The hot sun has drained M. of even that little energy she had left. That meant she decided to test our new bed for a while. I went out to wander the streets alone for a while. After an hour of much needed rest she joined me and we went exploring the walled city together.

Pretty soon we learned that this city is also quite touristy, but with lots of character when compared to Agadir.
It was really fun to wander its narrow streets. If you are looking for a photogenic location in Morocco, you definitely can't go wrong with Essaouira.

Next to the port we found stalls with fresh fish, which are ready to be served in a matter of minutes. Fish were really fresh - some even still alive.

We treated ourselves with two huge fish (a red snapper and a sea bass). Together they weighed just over a kilo. It was a real feast (not very cheap, but definitely worth the money). Afterwards we were quite exhausted and decided to call it a day. We agreed to check out the port and the city walls on the next day.

When we got to the hotel, a quick shower followed and then it was time to get some sleep. I think I fell asleep the second I closed my eyes.


Monday 20 July 2009

Mighty fishing fleet of Agadir (Day 18)

Before Agadir was turned into a seaside destination for Moroccan rich&famous and a popular resort for many western tourists, it was a simple fishing village.
Minutes before midnight on February 29, 1960, everything changed for the city of Agadir. A major earthquake destroyed the city to the ground, killing 15.000 people. The remains of the old kasbah can still be seen on a hill overlooking the new city today.

Moroccan king decided to rebuild the city and a year after the disaster, rebuilding actually began. An old fishing village was slowly transformed into a high class seaside destination with fancy hotels and hip bars. Let me just point out, that we saw more trash cans in Agadir than in all other Moroccan cities combined. It really is clean - even by European standards.

Despite all that, a stroll through the city docks reveals a mighty fishing fleet. When we reached the sea, there were countless fishing boats lined up left and right from where we were standing. We couldn't see to either end of the long row. Rusty ships were disappearing into the mist both left and right from us.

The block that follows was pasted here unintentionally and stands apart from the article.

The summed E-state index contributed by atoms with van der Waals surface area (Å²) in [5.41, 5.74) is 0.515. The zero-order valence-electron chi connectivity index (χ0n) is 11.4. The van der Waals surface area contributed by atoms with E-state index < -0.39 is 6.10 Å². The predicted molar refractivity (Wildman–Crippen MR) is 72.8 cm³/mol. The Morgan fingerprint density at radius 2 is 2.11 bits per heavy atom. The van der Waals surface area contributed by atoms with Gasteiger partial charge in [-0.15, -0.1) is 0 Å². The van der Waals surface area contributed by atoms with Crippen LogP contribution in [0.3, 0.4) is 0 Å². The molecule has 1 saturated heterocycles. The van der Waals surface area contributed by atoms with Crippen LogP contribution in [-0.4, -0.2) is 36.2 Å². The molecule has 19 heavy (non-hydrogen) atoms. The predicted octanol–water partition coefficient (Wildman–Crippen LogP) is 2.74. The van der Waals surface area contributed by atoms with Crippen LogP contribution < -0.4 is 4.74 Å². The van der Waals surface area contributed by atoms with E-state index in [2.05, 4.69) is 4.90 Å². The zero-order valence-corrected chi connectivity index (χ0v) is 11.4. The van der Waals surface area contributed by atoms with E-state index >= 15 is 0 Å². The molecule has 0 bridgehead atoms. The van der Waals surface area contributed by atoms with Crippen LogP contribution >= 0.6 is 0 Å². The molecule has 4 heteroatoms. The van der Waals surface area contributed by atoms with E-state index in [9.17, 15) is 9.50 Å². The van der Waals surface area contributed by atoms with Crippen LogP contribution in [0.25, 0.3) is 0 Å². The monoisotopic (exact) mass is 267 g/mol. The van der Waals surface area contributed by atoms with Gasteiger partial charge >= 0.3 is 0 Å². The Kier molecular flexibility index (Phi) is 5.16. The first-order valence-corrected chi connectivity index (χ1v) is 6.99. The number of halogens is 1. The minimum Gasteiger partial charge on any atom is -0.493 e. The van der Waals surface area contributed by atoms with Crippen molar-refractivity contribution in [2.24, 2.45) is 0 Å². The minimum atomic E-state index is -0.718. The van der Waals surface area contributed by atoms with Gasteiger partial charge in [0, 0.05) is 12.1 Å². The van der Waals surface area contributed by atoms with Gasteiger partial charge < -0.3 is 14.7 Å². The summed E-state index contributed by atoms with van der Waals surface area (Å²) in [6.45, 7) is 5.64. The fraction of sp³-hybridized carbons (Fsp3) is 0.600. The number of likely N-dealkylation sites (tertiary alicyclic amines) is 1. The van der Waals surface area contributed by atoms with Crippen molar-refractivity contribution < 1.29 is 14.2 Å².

With fishing fleets of such size, it is a miracle there are still at least some fish in the ocean today.

Another interesting thing was the shipyard. We curiously observed a group of locals working on a wooden hull of a ship. Not a common sight these days.

Nearby there was an improvised stall, where different sea creatures were displayed. One could buy a whale's rib bone, a giant sea shell, a razor-sharp shark tooth, a whole shark jaw or even a scary looking shark head. We weren't really thinking of buying anything, but we talked to the guy, scrubbing a giant sea shell, for some time just the same.
On our way back to the city center we were both laughing at the idea of us walking through airport customs with a meter long whale rib-bone in one arm and a huge shark head in the other, trying to convince a customs officer that it was all just our usual personal carry-on luggage.

We couldn't resist a mint tea on the way back to the hotel. There we made plans for the next day. We decided that in the morning it was time to move on.
Even though Agadir is not a typical Moroccan city, we enjoyed our stay. We took the opportunity to just relax and power up for the few days of travel we got left.


Monday 13 July 2009

Agadir - The No.1 seaside destination for wealthy Morrocans (Day 17)

We liked our room at Hotel Tiznine so much that we decided to take it easy for a couple of days and just relax. Agadir would not be my first choice, but M. really needed some time to get rid of the cold she caught in the desert and to just relax for a few days. Her cough really didn't sound encouraging at all.

As a consequence of all this, our first day in Agadir started quite late. We slept like dead until 10 in the morning and even then we didn't get up straight away.

When we finally got out of the hotel it was time to find a patisserie. We found a promising one on our way to the beach. That once again reminded us why it would be really stupid to break our habit of such breakfasts while in Morocco.
We tried some new local sweet delights and were not sorry we did it. Everything we tried was really delicious.

Among other things I also tried Pastilla - a typical Moroccan pie filled with chicken, honey, nuts and lots of spices. It combines sweet and salty flavours with a ton of cinnamon and sugar sprinkled on top. Due to a quite unusual combination of flavours M. didn't like it all that much. I thought it was quite delicious.
Over breakfast we decided to stay in Agadir for two more days. We were both hoping M. would get better until we move on.